Tod Papageorge
[Photographer, b. 1940, Portsmouth, New Hampshire, lives in New Haven, Connecticut.]

 It’s unarguable to say that every one of us has been moved by the beauty of what I have called snapshots, but for photographers they are charms and proverbs, and like lightening or wild strawberries... 
 Cameras are like dogs, but dumb, and toward quarry, even more faithful. They point, they render, and defy the photographer who hopes. 
 If your pictures are not good enough, you aren’t reading enough. 
 ...my argument against the set-up picture is that it leaves the matter of content to the imagination of the photographer, a faculty that, in my experience, is generally deficient compared to the mad swirling possibilities that our dear common world kicks up at us on a regular basis. 
 I believe that the (distorting) “mirror” which is photography holds an intrinsic, even elemental, relation to writing. 
 [The photograph] is fabricated out of the unfabricated dross of passing life (while paradoxically still trading on the indexical heft of that dross).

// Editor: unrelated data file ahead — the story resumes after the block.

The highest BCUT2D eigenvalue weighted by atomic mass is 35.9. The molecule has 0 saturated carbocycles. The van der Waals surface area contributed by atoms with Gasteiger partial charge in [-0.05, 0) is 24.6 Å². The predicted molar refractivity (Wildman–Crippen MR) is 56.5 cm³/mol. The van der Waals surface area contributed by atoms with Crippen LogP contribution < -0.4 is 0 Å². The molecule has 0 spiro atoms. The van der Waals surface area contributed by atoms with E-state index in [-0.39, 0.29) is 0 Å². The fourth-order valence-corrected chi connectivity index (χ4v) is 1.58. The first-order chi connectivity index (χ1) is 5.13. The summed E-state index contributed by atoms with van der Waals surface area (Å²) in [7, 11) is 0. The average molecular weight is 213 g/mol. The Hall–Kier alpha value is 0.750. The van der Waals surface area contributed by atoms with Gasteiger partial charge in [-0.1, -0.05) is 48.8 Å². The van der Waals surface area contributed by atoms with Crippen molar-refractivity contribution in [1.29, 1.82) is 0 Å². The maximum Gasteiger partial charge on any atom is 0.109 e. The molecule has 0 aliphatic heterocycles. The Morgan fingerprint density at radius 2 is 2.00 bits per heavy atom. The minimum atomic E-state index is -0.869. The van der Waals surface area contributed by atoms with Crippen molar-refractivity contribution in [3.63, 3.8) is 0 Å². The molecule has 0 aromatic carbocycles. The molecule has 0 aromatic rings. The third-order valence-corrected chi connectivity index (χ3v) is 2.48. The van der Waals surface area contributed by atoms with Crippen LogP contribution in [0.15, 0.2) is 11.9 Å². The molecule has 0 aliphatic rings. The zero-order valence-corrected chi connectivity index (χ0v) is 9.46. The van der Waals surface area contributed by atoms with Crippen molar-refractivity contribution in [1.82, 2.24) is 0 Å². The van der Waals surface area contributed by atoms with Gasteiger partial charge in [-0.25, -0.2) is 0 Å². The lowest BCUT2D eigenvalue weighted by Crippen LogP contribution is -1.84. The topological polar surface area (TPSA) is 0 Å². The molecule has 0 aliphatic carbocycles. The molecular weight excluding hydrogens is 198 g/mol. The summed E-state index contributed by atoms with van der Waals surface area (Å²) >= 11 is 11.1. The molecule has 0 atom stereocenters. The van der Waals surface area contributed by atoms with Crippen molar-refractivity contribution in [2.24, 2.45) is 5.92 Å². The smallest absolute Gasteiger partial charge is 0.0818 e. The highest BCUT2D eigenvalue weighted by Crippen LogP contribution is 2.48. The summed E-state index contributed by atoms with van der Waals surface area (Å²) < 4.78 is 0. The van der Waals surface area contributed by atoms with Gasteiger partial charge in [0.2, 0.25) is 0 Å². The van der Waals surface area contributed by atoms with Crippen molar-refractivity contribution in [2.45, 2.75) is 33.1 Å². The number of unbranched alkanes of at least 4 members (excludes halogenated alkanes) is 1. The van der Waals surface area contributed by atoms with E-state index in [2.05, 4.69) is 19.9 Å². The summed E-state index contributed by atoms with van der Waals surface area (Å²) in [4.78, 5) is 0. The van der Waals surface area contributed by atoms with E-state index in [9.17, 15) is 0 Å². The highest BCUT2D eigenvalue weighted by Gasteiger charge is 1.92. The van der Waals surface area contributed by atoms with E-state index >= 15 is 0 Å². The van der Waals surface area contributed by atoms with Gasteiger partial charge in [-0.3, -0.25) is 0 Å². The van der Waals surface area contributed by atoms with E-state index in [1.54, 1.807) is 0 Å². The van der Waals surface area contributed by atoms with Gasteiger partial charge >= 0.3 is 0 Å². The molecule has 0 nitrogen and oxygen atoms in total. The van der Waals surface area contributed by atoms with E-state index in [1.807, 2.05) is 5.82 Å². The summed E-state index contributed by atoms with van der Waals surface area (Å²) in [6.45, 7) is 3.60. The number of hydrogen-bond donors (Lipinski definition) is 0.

By being fictions and, at the same moment, returning their subjects to us with a compelling fidelity, both photographs and poems work with the same surprise... both strike us as if they were simultaneously remembrances and revelations. 
 All the failed pictures you’ve ever made, all of the other photographs you’ve ever loved, even songs and lines from poems walk with you, insinuating themselves into your decisions about what you’ll make your photographs of, and how you’ll shape them as pictures. The process, if anything, is intuitive rather than the product of planning—although the fact that very few people have been able to produce this kind of work at a high level also suggests how difficult it is. In other words, intuitive may not be an adequate word for describing the stew of wildness, dogged work and hard thought that goes into producing this kind of [street] photography. 
quotes 1-8 of 11
page 1 of 2 next page last page
display quotes